USING the Banking Association of South Africa’s definition, a loan is a sum of money borrowed from a lender to assist for certain planned or unplanned events.
The borrower is then required to pay back the money, including the interest charged over a stipulated period of time.
Essentially, the interest payment is the cost of borrowing to the borrower and it is determined by the interest rate.
Several times I have had informal discussions with different colleagues on the subject of loans and borrowing.
It is attention-grabbing to note that a significant number of them think that loans are not good and should not be encouraged because they leave people in debt and vulnerable to the lender.
This argument was once advanced so strongly such that I couldn’t help it but imagine that the speakers either had a bad experience with a loan, or they witnessed someone close to them who became heavily indebted.
Many of us can point at either one or two cases of people who borrowed and had to pay through their nose.
However, do these experiences or the incidences we witnessed justify the notion that loans are bad?
From the borrower’s point of view, there is no such thing as a bad loan.
There can only be a bad use or bad plan for a loan, as quite often, people borrow to finance consumption activities.
This is technically not a good reason for getting a loan.
They borrow to buy expensive vehicles, finance events and pay for holiday trips or to fund improperly appraised investment plans.
The result is an inevitable reduction in disposable income and a burden of making unpleasant periodic payments to your lender.
What better excuse than to blame it on the loan?
Simply put, if you borrow funds at a given interest rate and invest the funds in a project that will pay you a return which is significantly higher than the sum of the principle and interest
payment, it implies that you will be able to pay the loan and still remain with the difference between the return and the amount you are paying.
This is your gain.
In this case you would have created value in that you are now better off than you were before you borrowed.
A practical example would be getting a K200,000 loan costing K2,200 every month in principal plus interest payment for four years.
If you invest in constructing a house which will give you K3,000 rental payments every month, you would be definitely better off than you were before the loan.
Ignoring the time value of money, you would have gained an extra K800 per month which you did not have before the loan.
And after the four years, you would be K3,000 richer every month than you were before the loan and you would be owning an asset of higher value.
Surely that doesn’t sound like a burden.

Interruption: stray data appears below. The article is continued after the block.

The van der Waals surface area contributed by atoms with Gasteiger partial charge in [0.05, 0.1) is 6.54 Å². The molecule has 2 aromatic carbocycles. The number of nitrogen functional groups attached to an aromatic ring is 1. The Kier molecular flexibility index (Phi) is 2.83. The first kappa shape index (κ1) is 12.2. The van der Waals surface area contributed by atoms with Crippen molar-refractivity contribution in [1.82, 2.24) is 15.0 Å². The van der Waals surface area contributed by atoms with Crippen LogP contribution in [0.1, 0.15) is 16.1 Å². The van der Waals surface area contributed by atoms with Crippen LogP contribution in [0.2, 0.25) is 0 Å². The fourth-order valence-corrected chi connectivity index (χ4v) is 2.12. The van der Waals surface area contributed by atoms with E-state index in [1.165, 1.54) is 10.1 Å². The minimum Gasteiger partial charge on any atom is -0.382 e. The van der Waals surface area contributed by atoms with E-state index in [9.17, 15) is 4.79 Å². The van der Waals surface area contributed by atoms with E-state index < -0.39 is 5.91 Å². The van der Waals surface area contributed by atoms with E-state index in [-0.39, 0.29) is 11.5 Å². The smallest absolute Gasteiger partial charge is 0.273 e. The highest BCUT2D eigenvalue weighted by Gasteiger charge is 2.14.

A number of financially successful individuals use loans to their advantage in this manner.
When isolated, a loan can neither be good nor bad.
It takes on the form of the plan or purpose for which it is borrowed and the borrower’s relative capacity to repay.
It is, therefore, financially prudent for the borrower to ask themselves the following few critical questions before approaching a financial institution to borrow funds; Why do I want to get a loan?
How much do I intend to borrow? How much can I afford? How is my budget and monthly cash flows?
How does the loan fit into my long-term financial objectives? For how long will I be repaying the loan and at what rate? Is the interest rate fixed or variable?
If I am investing, will the returns from the loan be enough to cover the loan repayments?
What is the long-term impact of the loan on my future financial position? Sincere responses to these questions can help you make an informed decision.
Bank loans are advantageous primarily because they attract less interest rate compared to overdrafts and credit cards.
Personal loans offer the luxury of flexibility of use, quick availability, minimal documentation required and no collateral requirements (in most cases).
Loans also offer you immediate access to funds you may need for investment which you may be incapable of raising otherwise.
The two major disadvantages of loans are the required discipline of repaying the loan over a long period of time and the unpredictability of loan repayment amounts in the case where the interest rate is variable.
If applied astutely, loans have a capacity of augmenting your financial position and paving way for your financial freedom.
The opposite is also true that inappropriate use of loans leads to a burdensome debt trap.
Be financially smart by planning your finances incisively.